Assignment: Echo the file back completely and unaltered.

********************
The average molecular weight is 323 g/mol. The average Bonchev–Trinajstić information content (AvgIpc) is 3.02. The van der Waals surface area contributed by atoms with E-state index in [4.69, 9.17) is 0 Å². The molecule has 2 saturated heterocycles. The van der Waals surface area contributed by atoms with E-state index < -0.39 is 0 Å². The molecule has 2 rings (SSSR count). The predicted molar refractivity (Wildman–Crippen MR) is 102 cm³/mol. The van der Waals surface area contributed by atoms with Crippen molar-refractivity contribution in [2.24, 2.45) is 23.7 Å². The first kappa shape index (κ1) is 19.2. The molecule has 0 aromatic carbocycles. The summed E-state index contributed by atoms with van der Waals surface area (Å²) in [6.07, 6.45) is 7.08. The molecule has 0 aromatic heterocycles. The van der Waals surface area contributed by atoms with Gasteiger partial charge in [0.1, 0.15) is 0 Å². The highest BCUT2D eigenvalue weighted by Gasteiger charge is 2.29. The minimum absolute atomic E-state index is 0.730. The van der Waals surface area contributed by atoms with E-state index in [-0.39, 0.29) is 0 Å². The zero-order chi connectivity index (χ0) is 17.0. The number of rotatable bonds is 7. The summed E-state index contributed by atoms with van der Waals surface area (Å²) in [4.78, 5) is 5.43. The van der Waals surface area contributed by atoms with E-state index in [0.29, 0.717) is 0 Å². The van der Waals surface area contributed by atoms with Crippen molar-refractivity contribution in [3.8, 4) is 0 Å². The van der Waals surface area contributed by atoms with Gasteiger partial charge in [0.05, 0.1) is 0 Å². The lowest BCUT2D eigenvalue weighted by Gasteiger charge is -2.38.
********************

The average molecular weight is 323 g/mol. The average Bonchev–Trinajstić information content (AvgIpc) is 3.02. The van der Waals surface area contributed by atoms with E-state index in [4.69, 9.17) is 0 Å². The molecule has 2 saturated heterocycles. The van der Waals surface area contributed by atoms with E-state index < -0.39 is 0 Å². The molecule has 2 rings (SSSR count). The predicted molar refractivity (Wildman–Crippen MR) is 102 cm³/mol. The van der Waals surface area contributed by atoms with Crippen molar-refractivity contribution in [2.24, 2.45) is 23.7 Å². The first kappa shape index (κ1) is 19.2. The molecule has 0 aromatic carbocycles. The summed E-state index contributed by atoms with van der Waals surface area (Å²) in [6.07, 6.45) is 7.08. The molecule has 0 aromatic heterocycles. The van der Waals surface area contributed by atoms with Gasteiger partial charge in [0.1, 0.15) is 0 Å². The highest BCUT2D eigenvalue weighted by Gasteiger charge is 2.29. The minimum absolute atomic E-state index is 0.730. The van der Waals surface area contributed by atoms with E-state index in [-0.39, 0.29) is 0 Å². The zero-order chi connectivity index (χ0) is 17.0. The number of rotatable bonds is 7. The summed E-state index contributed by atoms with van der Waals surface area (Å²) in [4.78, 5) is 5.43. The van der Waals surface area contributed by atoms with E-state index in [0.29, 0.717) is 0 Å². The van der Waals surface area contributed by atoms with Crippen molar-refractivity contribution in [3.8, 4) is 0 Å². The van der Waals surface area contributed by atoms with Gasteiger partial charge in [0.05, 0.1) is 0 Å². The lowest BCUT2D eigenvalue weighted by Gasteiger charge is -2.38.